Cambodia – Angkor Archeological Park, part 2

The iconic photo of Ta Prohm Temple

Today’s tour was via tuk tuk because the distances were not very far between the temples we chose to visit.  On the advice of our driver, we were picked up at 7am to reach the very popular Ta Prohm temple at the 7:30am opening time.  He suggested this would be the least busy part of the day, which was appealing to us.

Ta Prohm is almost as well known as Angkor Wat, becoming famous as the ‘Lara Croft temple’ from the Tomb Raider movie.  Since that movie came out, tourists have flocked here to see the infamous trees that have overgrown parts of the temple.  Located just 3km north of Angkor Wat, Ta Prohm is an ancient Buddhist monastic temple that was constructed in 1186 under the reign of Khmer King Jayavaraman VII.  Like many temples, it’s a bit of a maze and we found ourselves wandering in circles but that’s part of the fun.  To see the trees and their reptile-like roots overtaking the remains is spectacular, but there is so much more to this temple with stunning bas-reliefs, pediments and lintels.  The western gate features the same monumental smiling faces found at Angkor Tom and the overgrown unrestored ruins of the temple are spectacular, adding to it’s mystique.  One of the iconic photo spots (see above) is a great tree whose roots frame a doorway with a beautiful carved pediment.  Another interesting feature at Ta Prohm is a motif that has become famous for resembling a Stegosaurus, so of course we had to search it out!  After Banteay Srei, I think Ta Prohm is my second favorite temple in the Angkor Archeological Park.  If you come here, take your time to enjoy the variety of beautiful carvings.

  • Entrance to Ta Prohm


Bayon Temple is a richly decorated ancient Khmer temple in the middle of the walled city of Angkor Thom, famous for the serene and smiling faces on the towers within the temple.  Bayon was built well after Angkor Wat during the 12th and 13th centuries under the reign of King Jayavaraman VII.  While there were likely more towers originally, today there are 37 towers with 173 gigantic faces.  Another highlight of Bayon is the stunning bas-reliefs along the inner and outer gallery telling a complex story of major events of the time as well as daily life.  The reliefs of deva and deities around the temple are adorned with beautiful jewelry, and all are unique, wearing different head regalia.  I found the Yogini, tantric dancers, decorating pillars to be quite fascinating with their hand gestures and jewelry.  This temple can be confusing to navigate with it’s multi level labyrinth of passageways, so it’s easy to miss things.  This is another temple that could be visited numerous times.

  • The smiling faces of Bayon


Walking north from the Bayon Temple, we made our way to the Terrace of the Elephants.  The terrace is around 340m long fronting the Royal Palace, with the wall decorated in life-size carvings of elephants, alternated with a section of Garuda and lions.  There are five staircases up to the terrace, all quite different and interesting.  On the corners of the two lesser staircases are 3D like carvings of tri-headed mythical elephants pulling up lotus flowers in their trunks.  Atop the northern grand staircase are the remains of a large carved screen flanked on either side by two tri-headed elephants.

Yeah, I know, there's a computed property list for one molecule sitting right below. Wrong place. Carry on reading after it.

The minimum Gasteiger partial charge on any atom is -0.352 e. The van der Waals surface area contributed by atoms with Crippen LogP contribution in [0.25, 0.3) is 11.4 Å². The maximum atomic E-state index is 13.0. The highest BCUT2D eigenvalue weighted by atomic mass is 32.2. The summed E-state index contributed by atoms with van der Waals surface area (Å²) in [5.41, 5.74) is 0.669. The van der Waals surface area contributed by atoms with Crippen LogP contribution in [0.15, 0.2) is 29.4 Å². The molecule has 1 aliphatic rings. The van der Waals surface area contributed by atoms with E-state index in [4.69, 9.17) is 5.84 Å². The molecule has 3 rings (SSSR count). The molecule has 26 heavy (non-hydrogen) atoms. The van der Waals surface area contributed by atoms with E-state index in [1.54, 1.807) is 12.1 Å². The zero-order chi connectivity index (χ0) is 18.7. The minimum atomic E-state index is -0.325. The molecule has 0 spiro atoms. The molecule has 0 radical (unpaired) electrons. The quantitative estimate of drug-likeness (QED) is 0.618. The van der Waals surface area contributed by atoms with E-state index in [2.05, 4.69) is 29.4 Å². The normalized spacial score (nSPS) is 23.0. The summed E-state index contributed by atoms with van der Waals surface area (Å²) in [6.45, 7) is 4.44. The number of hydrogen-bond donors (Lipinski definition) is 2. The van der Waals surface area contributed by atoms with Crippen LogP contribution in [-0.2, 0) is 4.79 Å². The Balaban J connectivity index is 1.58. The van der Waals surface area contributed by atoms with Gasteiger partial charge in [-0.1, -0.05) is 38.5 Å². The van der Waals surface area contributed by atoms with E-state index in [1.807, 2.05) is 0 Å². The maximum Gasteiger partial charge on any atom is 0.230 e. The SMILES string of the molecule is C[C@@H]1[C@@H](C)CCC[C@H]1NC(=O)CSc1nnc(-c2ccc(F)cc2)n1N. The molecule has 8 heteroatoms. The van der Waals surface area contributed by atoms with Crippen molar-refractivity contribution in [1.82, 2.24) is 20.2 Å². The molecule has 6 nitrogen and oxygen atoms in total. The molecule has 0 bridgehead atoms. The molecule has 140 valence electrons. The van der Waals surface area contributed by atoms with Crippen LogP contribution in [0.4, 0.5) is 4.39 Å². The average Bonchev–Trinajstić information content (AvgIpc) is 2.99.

• The elephant terrace


Immediately north of the Terrace of the Elephants is the Terrace of the Leper King, a fascinating U-shaped double wall of deep intricate carvings.  Both walls feature seven levels of divinities, royalty, dancers, aquatic creatures, animals and mythological figures, all unique in their design.  We did not visit either of these terraces while here 10 years ago and it is definitely a highlight of our visit this time.

  • The outer wall


Tucked behind the two terraces is the Phimeanakas Temple, another pyramid style temple.  It is a grand three-tiered temple whose corners are mounted with stone elephants and staircases flanked by lions.  Access to the top is not permitted, the temple appears to be under reconstruction and the staircases are roped off.  We are here in dry season so were able to walk closely around the base of the temple and marvel at the steepness of the stairs. (click on each photo to see a larger view)

The walls surrounding the massive Angkor Thom city have five very large and impressive gates.  We briefly visited the Victory Gate and the South Gate.  The Victory Gate is located on the east wall, and we were able to walk up the inside of the wall to get close to the massive smiling faces on top of the gate.  Looking down we saw the causeway lined with a grand Naga railing being pulled by 54 stone giants, representing the tug of war between good and evil.

The Southern gate is the most famous and best restored causeway into Angkor Thom.  The gates are dated from the 12th century and provide access through the 8m walls into the city.  Standing on the causeway it’s easy to think back in time to wonder what it must have felt like approaching this spectacular walled city.  The grand causeway preceding the gate passes over a 100m wide moat and is flanked by a Naga balustrade with 54 stone giants on either side pulling on the body of the Naga serpent.  On one side the giants represent Devas with oval eyes and a casual smile, the giants on the other side represent Asuras with bulging eyes and grimacing faces.

The history and stories from all those centuries ago is so overwhelming that I can’t even begin to explain it here, so I have just scratched the surface with my short description of the places we visited.  In a nutshell, you need to experience the splendor of this place for yourself!!!


The cost for our tuk tuk driver was USD $20 for approximately a 4 hour tour.



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